• Thank you for sharing your Tribes experience, Diana! I don’t know much about Tribes, but I do like the sound of these four big rules. They certainly make a lot of sense. Your last line really caught my attention because I think this is so important. No matter how specific we can be in our rules/expectations, students need to learn to adjust to the different expectations of different teachers. And in my experience, they do. I’m not sure that there’s really a way around this either, as we are all so unique … and I think that this happens to be a good thing.


  3. Hmm, I never really taught so much about these rules! Who knew they had such small little points that just didn’t make sense?
    I figure that when teachers make rules, they are very broad. No details. Just post a big chart paper with a bunch of rules on the first day of school. Come on! Students are less likely to feel comfortable with so many rules! Many students usually already know the basics. Just tell them the extras. No need to use chart paper whatsoever.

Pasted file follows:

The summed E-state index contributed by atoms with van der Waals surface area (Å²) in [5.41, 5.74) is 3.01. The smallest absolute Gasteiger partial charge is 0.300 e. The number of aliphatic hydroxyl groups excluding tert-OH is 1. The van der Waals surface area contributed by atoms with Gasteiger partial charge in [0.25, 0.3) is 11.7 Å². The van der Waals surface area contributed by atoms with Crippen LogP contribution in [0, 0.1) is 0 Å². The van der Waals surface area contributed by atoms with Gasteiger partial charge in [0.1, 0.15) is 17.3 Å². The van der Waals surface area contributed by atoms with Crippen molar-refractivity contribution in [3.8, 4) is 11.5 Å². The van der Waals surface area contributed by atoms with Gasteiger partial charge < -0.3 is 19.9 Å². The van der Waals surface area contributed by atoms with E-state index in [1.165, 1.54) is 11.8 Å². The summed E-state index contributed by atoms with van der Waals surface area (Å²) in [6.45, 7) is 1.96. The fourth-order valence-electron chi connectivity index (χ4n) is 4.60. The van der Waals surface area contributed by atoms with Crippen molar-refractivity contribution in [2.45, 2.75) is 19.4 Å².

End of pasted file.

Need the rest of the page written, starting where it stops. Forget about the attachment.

Easy way to make rules: Take a look at other classrooms. Do what you did last year? Maybe tweak some general rules?
    The worst thing a teacher can possibly do when making rules is be angry, stressed, or super happy. Like they say, you should never make a decision if you are extremely happy or angry, but when you are in a relaxed mood. Same rule applys to making rules!
    Great post! It really got me thinking… P.S. I am back from Norway 😉

    • Yusra, you make some great points here about rules! I completely agree. I also think that most students know the important rules, even without them being posted. It’s amazing how much of them are common sense. Maybe a quick discussion on the first day of school could help. So many things to consider …

      Thanks for commenting here! It’s great to hear your opinion!
      Miss Dunsiger

      P.S. Glad to hear you’re back from Norway! I hope you had a fantastic trip!